The City of Ottawa has launched the Better Homes Ottawa Loan Program to help residents make energy efficiency improvements in their homes. The program will allow local homeowners to apply for a zero-interest loan of up to $125,000, or 10 per cent of their home’s current value, to pay the cost of energy upgrades.

BHOLP is a part of the city’s Climate Change Master Plan aimed at reducing greenhouse gas emissions mitigating the effects of climate change.

In collaboration with EnviroCentre, an Ottawa-based non-profit advocacy organization, the city is informing local residents about the program via the Better Homes Ottawa website that guides homeowners through the range of potential upgrades.

A blower door installed for a residential home energy audit. The blower creates negative air pressure inside the home, the yellow thermal imaging gun will be used to detect drafts and cold spots within the home’s insulation. [Photo courtesy of EnviroCentre]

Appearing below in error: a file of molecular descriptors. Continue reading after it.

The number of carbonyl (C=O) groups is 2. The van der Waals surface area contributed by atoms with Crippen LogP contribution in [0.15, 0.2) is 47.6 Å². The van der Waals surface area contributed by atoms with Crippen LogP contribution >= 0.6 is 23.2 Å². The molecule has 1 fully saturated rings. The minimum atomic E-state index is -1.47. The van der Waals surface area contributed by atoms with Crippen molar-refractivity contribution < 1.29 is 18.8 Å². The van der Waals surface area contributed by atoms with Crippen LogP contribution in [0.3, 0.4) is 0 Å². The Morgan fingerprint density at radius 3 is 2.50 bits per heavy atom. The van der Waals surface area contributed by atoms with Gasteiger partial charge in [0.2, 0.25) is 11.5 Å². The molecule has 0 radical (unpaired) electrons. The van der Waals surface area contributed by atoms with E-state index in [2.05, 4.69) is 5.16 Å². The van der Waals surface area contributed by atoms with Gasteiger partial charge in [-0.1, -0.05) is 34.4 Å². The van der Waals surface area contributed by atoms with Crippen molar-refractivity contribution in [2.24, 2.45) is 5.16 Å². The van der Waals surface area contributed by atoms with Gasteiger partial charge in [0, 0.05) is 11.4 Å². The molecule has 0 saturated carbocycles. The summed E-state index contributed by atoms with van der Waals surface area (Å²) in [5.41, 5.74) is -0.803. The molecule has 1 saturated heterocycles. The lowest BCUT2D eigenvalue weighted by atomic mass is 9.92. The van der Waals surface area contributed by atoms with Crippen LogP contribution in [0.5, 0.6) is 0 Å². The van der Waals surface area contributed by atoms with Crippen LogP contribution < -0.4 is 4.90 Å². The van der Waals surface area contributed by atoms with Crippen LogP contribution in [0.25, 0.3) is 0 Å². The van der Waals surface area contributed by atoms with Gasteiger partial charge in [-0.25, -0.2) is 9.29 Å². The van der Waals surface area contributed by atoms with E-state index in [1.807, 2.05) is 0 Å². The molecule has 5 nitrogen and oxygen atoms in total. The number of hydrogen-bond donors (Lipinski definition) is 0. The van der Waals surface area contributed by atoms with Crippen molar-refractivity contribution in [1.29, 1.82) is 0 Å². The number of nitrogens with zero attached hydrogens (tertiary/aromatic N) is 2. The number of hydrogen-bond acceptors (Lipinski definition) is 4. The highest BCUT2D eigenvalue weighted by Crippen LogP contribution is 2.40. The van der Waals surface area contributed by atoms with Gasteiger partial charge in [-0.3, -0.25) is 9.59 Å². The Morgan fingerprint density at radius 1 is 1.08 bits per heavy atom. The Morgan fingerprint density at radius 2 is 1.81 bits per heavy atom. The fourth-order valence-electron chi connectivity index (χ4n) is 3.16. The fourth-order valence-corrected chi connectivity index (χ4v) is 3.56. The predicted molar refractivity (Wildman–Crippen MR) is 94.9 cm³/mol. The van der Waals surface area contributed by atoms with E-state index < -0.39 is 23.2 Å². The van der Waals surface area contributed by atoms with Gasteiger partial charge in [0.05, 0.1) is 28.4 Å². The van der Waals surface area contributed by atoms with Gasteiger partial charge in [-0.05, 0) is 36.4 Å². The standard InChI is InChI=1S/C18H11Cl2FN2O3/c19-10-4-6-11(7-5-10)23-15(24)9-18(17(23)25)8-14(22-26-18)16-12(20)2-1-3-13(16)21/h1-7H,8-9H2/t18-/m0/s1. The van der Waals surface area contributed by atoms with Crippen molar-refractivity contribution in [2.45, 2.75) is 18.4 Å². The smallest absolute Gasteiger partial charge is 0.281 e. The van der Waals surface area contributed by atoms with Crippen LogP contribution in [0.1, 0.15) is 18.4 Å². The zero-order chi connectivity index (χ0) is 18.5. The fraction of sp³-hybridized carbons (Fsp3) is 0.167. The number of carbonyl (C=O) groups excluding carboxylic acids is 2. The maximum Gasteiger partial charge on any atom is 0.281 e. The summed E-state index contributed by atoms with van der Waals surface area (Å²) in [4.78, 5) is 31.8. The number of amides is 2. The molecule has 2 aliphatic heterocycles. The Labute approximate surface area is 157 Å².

“It’s a one-stop-shop where Ottawa residents can go and find out all kinds of information on how to make their homes more energy efficient,” said Vita Sgardello, communications manager with EnviroCentre. 

Eligible projects include thermal envelope upgrades, mechanical systems, renewable energy and electric vehicle chargers.

“The reason we are doing this is that we want to help Ottawa achieve its climate target,” said Sgardello. “Our ultimate goal is to really support the reduction of greenhouse gas emissions in Ottawa because residential buildings are one of the biggest contributors of greenhouse gas emissions in our city.” 

According to Sgardello, it is often quite hard for individuals to figure out what is needed for their homes to become more energy-efficient because of the complicated language that may surround the subject at times.

“Part of it is to try to demystify some of the technical terms to make it more accessible to everyday people. You don’t need to be an expert or an engineer to understand the concept. It’s just that sometimes they are not explained in a way that is accessible to everybody.”